With the Ontario government pledging “back to basics” in the province’s classrooms, some worry power will be centralized too much at Queen’s Park. Register file photo

‘Back to basics’ bill draws educators’ concern

  • April 26, 2023

Concerns about excessive centralization in the education system, with Queen’s Park encroaching on school board autonomy, are getting kid-glove treatment from Catholic trustees’ associations while the union representing Catholic teachers is raising red flags.

Bill 98, the Better Schools and Student Outcomes Act, was tabled in the provincial legislature April 17. If passed, the law would give the Minister of Education power over how boards of education dispose of real estate, set student achievement priorities for boards, set up an Integrity Commissioner to police trustee behaviour and force trustees and directors of education into provincially mandated training programs.

Education Minister Stephen Lecce has branded the reforms “back to basics.”

“We are refocusing education on what matters most: Back to basics,” Lecce told the legislature during question period. “Back to ensuring young people have the fluency in the skills that will help set them up for long-term success.”

“We’re studying very carefully the legislation. We plan to participate in any public consultations to advocate for those priorities of Catholic school boards,” said Ontario Catholic School Trustees’ Association president Pat Daly.

On the degree of centralization in the hands of Ministry of Education officials, Daly said, “I hope that’s not the intent. I’m a strong believer in local autonomy and flexibility.”

“The approach of this government has been to move toward greater centralization,” said Yves Lévesque, executive director of the Association franco-ontarienne des conseils scolaires catholiques (AFOCSC).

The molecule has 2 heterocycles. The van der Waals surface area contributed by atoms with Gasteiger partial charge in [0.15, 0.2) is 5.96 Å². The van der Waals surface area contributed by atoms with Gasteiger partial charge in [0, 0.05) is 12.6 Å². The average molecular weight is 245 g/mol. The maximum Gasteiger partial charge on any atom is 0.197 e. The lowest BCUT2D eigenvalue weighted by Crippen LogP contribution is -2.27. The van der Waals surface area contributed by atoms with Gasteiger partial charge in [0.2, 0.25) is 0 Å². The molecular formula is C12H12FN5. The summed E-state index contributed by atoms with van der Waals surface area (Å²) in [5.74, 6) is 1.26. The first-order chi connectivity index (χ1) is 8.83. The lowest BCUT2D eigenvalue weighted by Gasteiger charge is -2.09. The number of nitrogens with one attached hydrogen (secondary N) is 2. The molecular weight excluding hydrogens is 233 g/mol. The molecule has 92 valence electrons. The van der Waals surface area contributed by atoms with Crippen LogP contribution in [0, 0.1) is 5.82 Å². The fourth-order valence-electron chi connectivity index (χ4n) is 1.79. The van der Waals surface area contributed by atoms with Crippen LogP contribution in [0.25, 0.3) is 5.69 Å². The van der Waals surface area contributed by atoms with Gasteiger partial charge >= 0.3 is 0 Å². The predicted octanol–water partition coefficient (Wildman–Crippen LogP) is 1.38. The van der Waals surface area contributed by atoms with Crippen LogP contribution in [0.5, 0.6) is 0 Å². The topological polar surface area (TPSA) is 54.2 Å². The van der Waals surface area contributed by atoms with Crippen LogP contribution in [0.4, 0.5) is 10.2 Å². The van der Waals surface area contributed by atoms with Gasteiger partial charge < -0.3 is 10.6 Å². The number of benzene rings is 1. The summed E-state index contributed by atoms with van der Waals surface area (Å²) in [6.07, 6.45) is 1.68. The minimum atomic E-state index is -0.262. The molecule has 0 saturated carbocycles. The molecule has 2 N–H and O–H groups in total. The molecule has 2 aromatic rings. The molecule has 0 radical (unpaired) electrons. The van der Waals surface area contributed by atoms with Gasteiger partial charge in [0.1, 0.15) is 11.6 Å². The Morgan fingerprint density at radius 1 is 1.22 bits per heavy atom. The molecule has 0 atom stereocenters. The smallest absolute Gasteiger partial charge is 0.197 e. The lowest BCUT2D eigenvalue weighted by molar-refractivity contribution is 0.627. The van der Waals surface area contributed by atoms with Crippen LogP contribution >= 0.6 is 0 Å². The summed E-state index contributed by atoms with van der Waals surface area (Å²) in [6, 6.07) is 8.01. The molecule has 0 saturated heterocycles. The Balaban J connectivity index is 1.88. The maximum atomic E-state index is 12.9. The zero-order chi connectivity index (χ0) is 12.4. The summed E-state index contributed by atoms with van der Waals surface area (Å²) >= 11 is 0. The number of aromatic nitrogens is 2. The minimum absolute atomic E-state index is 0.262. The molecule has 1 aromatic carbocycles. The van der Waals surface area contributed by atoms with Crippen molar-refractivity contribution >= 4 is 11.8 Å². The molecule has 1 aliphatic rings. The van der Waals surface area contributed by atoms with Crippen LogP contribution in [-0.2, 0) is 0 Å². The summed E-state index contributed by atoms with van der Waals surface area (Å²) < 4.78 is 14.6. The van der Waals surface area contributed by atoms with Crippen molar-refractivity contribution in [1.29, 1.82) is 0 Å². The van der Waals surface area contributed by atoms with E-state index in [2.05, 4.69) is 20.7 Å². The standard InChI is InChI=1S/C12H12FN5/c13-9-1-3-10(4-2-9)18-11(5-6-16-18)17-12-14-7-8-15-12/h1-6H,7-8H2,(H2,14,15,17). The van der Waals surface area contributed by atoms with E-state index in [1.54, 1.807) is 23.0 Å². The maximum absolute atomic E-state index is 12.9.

“This situation does create challenges with most organizations, governance and volunteers trying to achieve the objectives the government set forward.”

Ontario English Catholic Teachers’ Association president Barb Dobrowolski was less diplomatic.

“Any ability to make a decision is being taken away from them (local school boards),” Dobrowolski said. “The government is centralizing the decisions around school improvement plans and student priorities.”

Daly trusts the provincial government not to intrude on Catholic priorities.

“The way it (Bill 98) is written, it will require the Ministry of Education to consult with the trustee associations before actions are taken,” Daly said. “We’re pleased to see that as well.”

The French Catholic boards are approaching the reforms with caution.

“We are analyzing the content of the bill,” said Lévesque. “As the saying goes, ‘The devil is in the details’ and such details will come up with the regulations drafted from the bill afterwards. So, lots of work ahead.”

To bolster the reading, writing and arithmetic focus of the new bill, Lecce announced plans to hire 1,000 more teachers — 300 math teachers and 700 who would concentrate on literacy.

OCSTA welcomed a 2.7-per-cent increase in the Grants for Student Needs — the per-student amount that makes up most of the province’s funding to school boards.

Lecce claims the Progressive Conservative government is spending more on education than any government in Ontario’s history.

“We are proud to increase investment for the coming school year by $693 million more for September. That is a 10-per-cent increase in funding for school boards in the last four years,” Lecce told the Legislature. “Whenyou look at the entire Ministry of Education budget, it is up 27 per cent when compared to the peak of spending under Premier Kathleen Wynne.”

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